Murray River, near Barham Mill Bend, on the Victorian side looking at New South Wales.(November 2017, using the Nikon D3000)


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Last week, only a narrow swathe of straggly Paterson’s curse lined parts of the bush track to our camp by the river.  I’m really pleased with the few photos of foraging bees I took (Nikon D3000), but I decided to seek out a fact or two about this weed before hitting publish.


Paterson’s curse has a high concentration of pyrrolizidine alkaloidsis, making it poisonous when eaten in large quantities by grazing animals. Those with simple digestive systems, like horses, are particularly vulnerable.

Native to Western and Southern Europe and is also known as blueweed, Lady Campbell weed, Riverina bluebell, and purple vipers-bugloss. In South Australia it is known as Salvation Jane because it has good points, too, being valuable fodder for ruminants – cattle and sheep – when natural pasture has died off.


When used in honey production, the nectar has to be blended with other honey to reduce the toxins.


I love how the colour changes over the life of the bloom – from pink to blues to purples. These images have only been cropped and sharpened. I haven’t messed with the colours.



What I really wanted to know was how it got its name. Apparently, it’s thought that a Patterson family grew Echium plantagineum as an ornamental plant in their garden. It spread and took over previously productive land. I was a little disappointed at that, hoping for something more dramatic. I suppose Mrs Patterson got the blame.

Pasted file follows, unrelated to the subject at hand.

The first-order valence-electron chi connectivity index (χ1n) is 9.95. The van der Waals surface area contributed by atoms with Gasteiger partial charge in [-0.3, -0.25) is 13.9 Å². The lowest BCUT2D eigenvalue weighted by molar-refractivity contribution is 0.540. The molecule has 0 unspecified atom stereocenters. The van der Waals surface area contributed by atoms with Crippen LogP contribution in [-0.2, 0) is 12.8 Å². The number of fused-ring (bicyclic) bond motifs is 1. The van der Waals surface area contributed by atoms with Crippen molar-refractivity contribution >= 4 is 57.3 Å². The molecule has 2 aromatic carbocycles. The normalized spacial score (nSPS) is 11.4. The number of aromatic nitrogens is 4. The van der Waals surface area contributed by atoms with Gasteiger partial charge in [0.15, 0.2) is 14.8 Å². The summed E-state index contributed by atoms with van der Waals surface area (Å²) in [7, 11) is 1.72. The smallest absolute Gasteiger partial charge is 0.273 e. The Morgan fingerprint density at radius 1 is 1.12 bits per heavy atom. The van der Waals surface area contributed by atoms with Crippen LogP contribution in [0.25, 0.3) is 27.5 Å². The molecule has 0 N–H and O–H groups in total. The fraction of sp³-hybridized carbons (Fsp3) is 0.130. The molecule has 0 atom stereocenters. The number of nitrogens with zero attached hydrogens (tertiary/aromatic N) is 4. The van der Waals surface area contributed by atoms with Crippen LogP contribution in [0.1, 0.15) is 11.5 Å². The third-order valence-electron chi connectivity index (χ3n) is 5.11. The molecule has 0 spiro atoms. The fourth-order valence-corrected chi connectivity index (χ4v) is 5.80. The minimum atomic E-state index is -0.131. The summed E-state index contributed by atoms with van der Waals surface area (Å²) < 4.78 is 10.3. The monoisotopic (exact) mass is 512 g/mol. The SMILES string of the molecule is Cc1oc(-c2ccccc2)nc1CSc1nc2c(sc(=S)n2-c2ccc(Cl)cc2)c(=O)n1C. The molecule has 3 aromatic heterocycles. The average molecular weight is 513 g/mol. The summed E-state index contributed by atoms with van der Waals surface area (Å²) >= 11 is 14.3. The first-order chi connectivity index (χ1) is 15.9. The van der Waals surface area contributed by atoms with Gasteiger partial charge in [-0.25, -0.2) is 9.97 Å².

I’m not surprised it would be cultivated for its beautiful flowers, though, not surprised at all.

Many thanks for dropping in!



Bees & Bugs, Flowers

Bees and Salvation Jane


While on our camping trip, we would go for a stroll every now and then to check what was going on around us. On one such walk, I missed photographing a straw-necked ibis foraging in the dry grass – it loves grasshoppers and locusts. Next day, I hoped for another sighting. This time it wasn’t poking about on the ground but on high, soaring around like a bird of prey. This is what I got.








Get dizzy? I was, by time I lost it against the sun. I can’t believe how I can see its eye in the first picture. Apparently, these also have naked heads and some bareness under the wings.

When I checked the bird book (The Slater Field Guide to Australian Birds), I discovered we only have three sorts of ibis: glossy, sacred, and straw-necked. The first is a dark bird, the second is mostly white, so this is a straw-necked. I think it’s a juvenile, though, as there aren’t any obvious yellow straw-like throat plumes. They’re common to the mainland but will pop up in Tasmania, too, as well as Indonesia, New Guinea, Norfolk Island, and Lord Howe Island.

Thanks for looking. Do have a great week!



Birds, Other Stuff

Straw-necked Ibis on High



I’ve Googled the name origin for this large honeyeater, the Noisy Friarbird. As I expected, it relates to his bald head – think Friar Tuck with the tonsured scalp. My eyesight isn’t that great, so I never really noticed – just thought it an oddly shaped black head. That explains why his neck feathers begin so abruptly.